By N.S. Palmer, Ph.D.
Today’s New York Times featured a roundtable discussion about what to do with prisoners that the Bush-Cheney regime has tortured. It was prompted by Pentagon official Susan Crawford’s public statement that she had dismissed charges against one prisoner because he had been tortured.
The roundtable’s participants included two law professors, a human-rights activist, and a Bush-Cheney apologist from National Review magazine, which I used to like before it donned a brown shirt and started heiling den Fuhrer.
The participants all had interesting things to say, but they missed what I regard as the most obvious solution to the problem.
As I noted in a previous article, I don’t believe that the United States should follow its Constitution in every area. However, war and peace are one area where the document has held up quite well over the centuries.
All of the hand-wringing about how legally to detain people fighting the United States would be unnecessary if the government simply followed its Constitution:
- Go to Congress and get a declaration of war against a specific, definable enemy for a specific, definable conflict.
- For the duration of the conflict, imprison any captured enemy combatants as prisoners of war. Treat them as we would want American prisoners of war to be treated. By all means, question them, but do not torture them or subject them to other forms of abuse.
- Fight and win the war.
- When the war is over, either charge the prisoners if they committed crimes outside the law of war, or release them.
That approach not only solves the legal problem of detaining combatants, but solves the problem of dictatorial “war powers” claimed by the president, vice president, and their administration. The problem with the Bush-Cheney administration’s claims about its “war powers,” apart from the fact that its claims are insanely broad, anti-American, legally groundless, and clearly unconstitutional, is that Bush and Cheney’s “war on terror” will never end. Instead of a temporary expansion of government power to deal with a crisis situation, Bush and Cheney envisioned a permanent expansion of power to crush honest Americans under an iron boot of surveillance, fear, and oppression.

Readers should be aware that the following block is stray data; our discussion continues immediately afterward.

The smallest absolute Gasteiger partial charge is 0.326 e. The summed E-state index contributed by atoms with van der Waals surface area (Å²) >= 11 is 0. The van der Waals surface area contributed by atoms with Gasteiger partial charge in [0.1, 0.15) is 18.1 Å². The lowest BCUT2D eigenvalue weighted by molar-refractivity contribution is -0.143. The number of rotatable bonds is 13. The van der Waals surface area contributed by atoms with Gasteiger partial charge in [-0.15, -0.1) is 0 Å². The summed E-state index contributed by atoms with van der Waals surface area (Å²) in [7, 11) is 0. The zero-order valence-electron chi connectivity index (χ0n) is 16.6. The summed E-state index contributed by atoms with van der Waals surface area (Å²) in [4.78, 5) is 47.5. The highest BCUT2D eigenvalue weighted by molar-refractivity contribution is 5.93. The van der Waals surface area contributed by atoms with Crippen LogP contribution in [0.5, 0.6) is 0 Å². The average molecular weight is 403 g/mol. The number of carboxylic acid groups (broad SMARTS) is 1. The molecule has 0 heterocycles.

The Roman Empire had a more sensible solution. When it faced a mortal threat — whether military or otherwise — the Senate would appoint a “dictator” to deal with the problem. The dictator had almost absolute power in his area, but was appointed for a specific amount of time (usually one year) and was given authority to deal only with a specific problem. When the dictator’s term was over or the problem was solved, the dictatorial powers ended.
All of that is quite obvious unless one’s real goal has less to do with “fighting a war” than with establishing a permanent American dictatorship.
As for what to do with prisoners that the Bush-Cheney regime has already tortured or abused, release them and:
- Keep an eye on them in case they decide to take revenge on innocent Americans.
- Give them standing to file charges (both civil and criminal) against the people who authorized and committed acts of torture. The people who authorized torture deserve the severest possible punishment. The people who committed acts of torture cannot claim, as their defense, that “they were only following orders.” That defense wasn’t acceptable when the Nazis made it in the Nuremberg trials after World War II, and it’s not acceptable now.
Copyright 2009 by N.S. Palmer. May be reproduced as long as copyright notice and URL (http://www.ashesblog.com) are included.